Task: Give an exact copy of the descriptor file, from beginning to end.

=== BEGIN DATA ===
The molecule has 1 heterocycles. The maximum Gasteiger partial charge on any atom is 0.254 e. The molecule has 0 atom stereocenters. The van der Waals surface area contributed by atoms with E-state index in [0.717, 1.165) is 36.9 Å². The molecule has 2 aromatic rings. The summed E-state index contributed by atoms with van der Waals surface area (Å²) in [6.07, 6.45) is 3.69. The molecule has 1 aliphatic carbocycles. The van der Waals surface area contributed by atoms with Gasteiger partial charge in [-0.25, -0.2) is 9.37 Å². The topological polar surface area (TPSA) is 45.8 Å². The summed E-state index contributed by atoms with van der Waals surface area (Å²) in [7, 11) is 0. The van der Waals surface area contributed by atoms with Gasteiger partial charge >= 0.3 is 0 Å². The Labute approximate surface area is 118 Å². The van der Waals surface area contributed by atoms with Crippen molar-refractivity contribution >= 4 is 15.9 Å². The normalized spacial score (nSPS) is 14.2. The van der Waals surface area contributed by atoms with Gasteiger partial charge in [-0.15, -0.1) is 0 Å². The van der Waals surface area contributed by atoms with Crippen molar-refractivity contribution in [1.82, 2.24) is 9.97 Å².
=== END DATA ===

The molecule has 1 heterocycles. The maximum Gasteiger partial charge on any atom is 0.254 e. The molecule has 0 atom stereocenters. The van der Waals surface area contributed by atoms with E-state index in [0.717, 1.165) is 36.9 Å². The molecule has 2 aromatic rings. The summed E-state index contributed by atoms with van der Waals surface area (Å²) in [6.07, 6.45) is 3.69. The molecule has 1 aliphatic carbocycles. The van der Waals surface area contributed by atoms with Gasteiger partial charge in [-0.25, -0.2) is 9.37 Å². The topological polar surface area (TPSA) is 45.8 Å². The summed E-state index contributed by atoms with van der Waals surface area (Å²) in [7, 11) is 0. The van der Waals surface area contributed by atoms with Gasteiger partial charge >= 0.3 is 0 Å². The Labute approximate surface area is 118 Å². The van der Waals surface area contributed by atoms with Crippen molar-refractivity contribution >= 4 is 15.9 Å². The normalized spacial score (nSPS) is 14.2. The van der Waals surface area contributed by atoms with Gasteiger partial charge in [-0.15, -0.1) is 0 Å². The van der Waals surface area contributed by atoms with Crippen molar-refractivity contribution in [1.82, 2.24) is 9.97 Å².